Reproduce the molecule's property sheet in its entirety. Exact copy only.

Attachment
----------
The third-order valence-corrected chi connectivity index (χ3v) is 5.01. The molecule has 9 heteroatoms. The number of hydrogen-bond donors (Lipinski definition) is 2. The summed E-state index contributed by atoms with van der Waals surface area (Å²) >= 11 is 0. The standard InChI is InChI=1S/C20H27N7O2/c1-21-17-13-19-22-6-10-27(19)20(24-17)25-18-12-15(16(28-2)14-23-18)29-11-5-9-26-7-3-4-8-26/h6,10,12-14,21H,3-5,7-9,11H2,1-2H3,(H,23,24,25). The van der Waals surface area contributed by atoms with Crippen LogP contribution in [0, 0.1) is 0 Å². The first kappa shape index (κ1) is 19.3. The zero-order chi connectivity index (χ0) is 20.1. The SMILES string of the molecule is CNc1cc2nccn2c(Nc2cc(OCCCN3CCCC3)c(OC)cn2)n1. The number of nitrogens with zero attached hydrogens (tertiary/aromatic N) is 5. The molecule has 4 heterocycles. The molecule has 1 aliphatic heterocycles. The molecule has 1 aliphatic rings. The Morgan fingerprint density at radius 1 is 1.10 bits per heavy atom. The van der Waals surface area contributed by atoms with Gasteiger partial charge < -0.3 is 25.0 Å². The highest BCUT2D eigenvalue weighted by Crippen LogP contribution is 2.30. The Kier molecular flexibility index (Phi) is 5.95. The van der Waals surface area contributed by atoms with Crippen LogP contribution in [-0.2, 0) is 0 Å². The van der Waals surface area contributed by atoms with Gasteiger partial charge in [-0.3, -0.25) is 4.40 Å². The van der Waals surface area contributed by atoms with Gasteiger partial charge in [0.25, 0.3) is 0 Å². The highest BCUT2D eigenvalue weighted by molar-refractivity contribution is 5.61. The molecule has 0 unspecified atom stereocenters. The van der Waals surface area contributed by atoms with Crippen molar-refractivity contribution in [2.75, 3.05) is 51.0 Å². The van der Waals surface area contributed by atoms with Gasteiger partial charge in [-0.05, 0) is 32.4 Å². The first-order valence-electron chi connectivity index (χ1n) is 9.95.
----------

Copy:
The third-order valence-corrected chi connectivity index (χ3v) is 5.01. The molecule has 9 heteroatoms. The number of hydrogen-bond donors (Lipinski definition) is 2. The summed E-state index contributed by atoms with van der Waals surface area (Å²) >= 11 is 0. The standard InChI is InChI=1S/C20H27N7O2/c1-21-17-13-19-22-6-10-27(19)20(24-17)25-18-12-15(16(28-2)14-23-18)29-11-5-9-26-7-3-4-8-26/h6,10,12-14,21H,3-5,7-9,11H2,1-2H3,(H,23,24,25). The van der Waals surface area contributed by atoms with Crippen LogP contribution in [0, 0.1) is 0 Å². The first kappa shape index (κ1) is 19.3. The zero-order chi connectivity index (χ0) is 20.1. The SMILES string of the molecule is CNc1cc2nccn2c(Nc2cc(OCCCN3CCCC3)c(OC)cn2)n1. The number of nitrogens with zero attached hydrogens (tertiary/aromatic N) is 5. The molecule has 4 heterocycles. The molecule has 1 aliphatic heterocycles. The molecule has 1 aliphatic rings. The Morgan fingerprint density at radius 1 is 1.10 bits per heavy atom. The van der Waals surface area contributed by atoms with Gasteiger partial charge < -0.3 is 25.0 Å². The highest BCUT2D eigenvalue weighted by Crippen LogP contribution is 2.30. The Kier molecular flexibility index (Phi) is 5.95. The van der Waals surface area contributed by atoms with Crippen LogP contribution in [-0.2, 0) is 0 Å². The van der Waals surface area contributed by atoms with Gasteiger partial charge in [-0.3, -0.25) is 4.40 Å². The van der Waals surface area contributed by atoms with Gasteiger partial charge in [0.25, 0.3) is 0 Å². The highest BCUT2D eigenvalue weighted by molar-refractivity contribution is 5.61. The molecule has 0 unspecified atom stereocenters. The van der Waals surface area contributed by atoms with Crippen molar-refractivity contribution in [2.75, 3.05) is 51.0 Å². The van der Waals surface area contributed by atoms with Gasteiger partial charge in [-0.05, 0) is 32.4 Å². The first-order valence-electron chi connectivity index (χ1n) is 9.95.